However, credit flow to commercial real estate may be affected as the RBI raised the requirement for banks to keep the money aside while lending to this sector from 0.40 per cent to one per cent.

It means banks will have to keep Re 1 aside for every Rs 100 lent to commercial real estate against 40 paise now.

"In view of large increase in credit to commercial real estate sector over the last one year and the extent of restructured advances in the sector, it would be prudent to build cushion against likely non-performing assets," Subbarao said.

The GDP growth projection for FY'10 has been pegged at 6 per cent, same as earlier, assuming a modest decline in agriculture production and a faster recovery in industrial production," the RBI said.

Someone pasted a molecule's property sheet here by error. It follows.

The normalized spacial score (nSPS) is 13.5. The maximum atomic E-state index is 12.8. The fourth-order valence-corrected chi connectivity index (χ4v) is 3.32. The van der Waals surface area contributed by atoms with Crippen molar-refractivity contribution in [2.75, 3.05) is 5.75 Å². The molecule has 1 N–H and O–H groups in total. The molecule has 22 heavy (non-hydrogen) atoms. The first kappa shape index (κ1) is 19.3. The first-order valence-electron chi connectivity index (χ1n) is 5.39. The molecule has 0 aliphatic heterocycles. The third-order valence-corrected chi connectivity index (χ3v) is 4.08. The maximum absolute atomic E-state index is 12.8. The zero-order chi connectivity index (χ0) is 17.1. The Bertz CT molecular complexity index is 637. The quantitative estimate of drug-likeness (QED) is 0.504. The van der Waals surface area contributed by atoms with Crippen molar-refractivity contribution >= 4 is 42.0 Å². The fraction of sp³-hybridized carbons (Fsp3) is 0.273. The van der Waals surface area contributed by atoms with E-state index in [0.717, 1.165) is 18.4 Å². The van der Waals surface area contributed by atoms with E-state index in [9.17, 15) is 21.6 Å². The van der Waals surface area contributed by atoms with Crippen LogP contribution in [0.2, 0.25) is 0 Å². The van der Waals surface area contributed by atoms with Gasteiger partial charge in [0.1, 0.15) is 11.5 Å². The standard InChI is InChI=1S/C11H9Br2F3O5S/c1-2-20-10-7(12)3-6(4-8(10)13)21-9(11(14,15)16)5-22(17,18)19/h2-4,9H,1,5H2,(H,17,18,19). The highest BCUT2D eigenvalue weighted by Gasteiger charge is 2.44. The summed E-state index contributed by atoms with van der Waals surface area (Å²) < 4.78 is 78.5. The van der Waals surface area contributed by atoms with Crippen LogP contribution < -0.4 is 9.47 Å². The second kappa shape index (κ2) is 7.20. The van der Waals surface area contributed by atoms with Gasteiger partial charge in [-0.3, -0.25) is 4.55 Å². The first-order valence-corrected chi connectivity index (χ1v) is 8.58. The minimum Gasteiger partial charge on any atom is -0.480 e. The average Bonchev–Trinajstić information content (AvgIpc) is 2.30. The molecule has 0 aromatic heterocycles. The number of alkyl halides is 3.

Image: A bank employee counts currency notes.
Photographs: Reuters
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Bank Rate

The Bank Rate has been retained unchanged at 6.0 per cent.

Repo Rate

The repo rate under the Liquidity Adjustment Facility (LAF) has been retained unchanged at 4.75 per cent.

Reverse Repo Rate

The reverse repo rate under the LAF has been retained unchanged at 3.25 per cent.

The Reserve Bank has the flexibility to conduct repo/reverse repo auctions at a fixed rate or at variable rates as circumstances warrant.

The Reserve Bank retains the option to conduct overnight or longer term repo/reverse repo under the LAF depending on market conditions and other relevant factors. The Reserve Bank will continue to use this flexibly including the right to accept or reject tender(s) under the LAF, wholly or partially, so as to make efficient use of the LAF in daily liquidity management.